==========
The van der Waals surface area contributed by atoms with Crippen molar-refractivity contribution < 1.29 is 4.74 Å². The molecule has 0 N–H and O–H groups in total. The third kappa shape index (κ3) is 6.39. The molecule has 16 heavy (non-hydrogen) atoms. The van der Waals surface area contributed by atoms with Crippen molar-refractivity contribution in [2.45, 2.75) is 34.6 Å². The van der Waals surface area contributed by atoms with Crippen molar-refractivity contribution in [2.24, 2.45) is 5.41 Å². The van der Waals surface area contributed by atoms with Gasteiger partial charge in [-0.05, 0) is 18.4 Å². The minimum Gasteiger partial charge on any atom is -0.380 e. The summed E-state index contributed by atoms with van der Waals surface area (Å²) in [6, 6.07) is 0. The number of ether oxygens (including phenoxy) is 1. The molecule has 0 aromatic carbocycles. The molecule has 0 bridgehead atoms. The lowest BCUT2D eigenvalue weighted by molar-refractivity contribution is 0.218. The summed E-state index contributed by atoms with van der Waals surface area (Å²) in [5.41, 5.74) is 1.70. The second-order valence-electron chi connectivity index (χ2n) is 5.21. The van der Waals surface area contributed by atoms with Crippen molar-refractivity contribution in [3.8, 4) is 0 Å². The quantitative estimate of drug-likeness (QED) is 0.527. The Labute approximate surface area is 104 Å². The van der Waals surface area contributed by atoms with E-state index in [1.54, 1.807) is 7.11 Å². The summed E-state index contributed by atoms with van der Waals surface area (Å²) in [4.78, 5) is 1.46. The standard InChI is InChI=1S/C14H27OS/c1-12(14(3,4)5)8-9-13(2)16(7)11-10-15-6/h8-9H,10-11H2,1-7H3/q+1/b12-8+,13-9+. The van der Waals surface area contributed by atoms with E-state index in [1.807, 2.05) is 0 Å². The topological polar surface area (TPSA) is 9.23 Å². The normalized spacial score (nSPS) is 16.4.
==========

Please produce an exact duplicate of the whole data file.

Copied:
The van der Waals surface area contributed by atoms with Crippen molar-refractivity contribution < 1.29 is 4.74 Å². The molecule has 0 N–H and O–H groups in total. The third kappa shape index (κ3) is 6.39. The molecule has 16 heavy (non-hydrogen) atoms. The van der Waals surface area contributed by atoms with Crippen molar-refractivity contribution in [2.45, 2.75) is 34.6 Å². The van der Waals surface area contributed by atoms with Crippen molar-refractivity contribution in [2.24, 2.45) is 5.41 Å². The van der Waals surface area contributed by atoms with Gasteiger partial charge in [-0.05, 0) is 18.4 Å². The minimum Gasteiger partial charge on any atom is -0.380 e. The summed E-state index contributed by atoms with van der Waals surface area (Å²) in [6, 6.07) is 0. The number of ether oxygens (including phenoxy) is 1. The molecule has 0 aromatic carbocycles. The molecule has 0 bridgehead atoms. The lowest BCUT2D eigenvalue weighted by molar-refractivity contribution is 0.218. The summed E-state index contributed by atoms with van der Waals surface area (Å²) in [5.41, 5.74) is 1.70. The second-order valence-electron chi connectivity index (χ2n) is 5.21. The van der Waals surface area contributed by atoms with Crippen molar-refractivity contribution in [3.8, 4) is 0 Å². The quantitative estimate of drug-likeness (QED) is 0.527. The Labute approximate surface area is 104 Å². The van der Waals surface area contributed by atoms with E-state index in [1.54, 1.807) is 7.11 Å². The summed E-state index contributed by atoms with van der Waals surface area (Å²) in [4.78, 5) is 1.46. The standard InChI is InChI=1S/C14H27OS/c1-12(14(3,4)5)8-9-13(2)16(7)11-10-15-6/h8-9H,10-11H2,1-7H3/q+1/b12-8+,13-9+. The van der Waals surface area contributed by atoms with E-state index in [1.807, 2.05) is 0 Å². The topological polar surface area (TPSA) is 9.23 Å². The normalized spacial score (nSPS) is 16.4.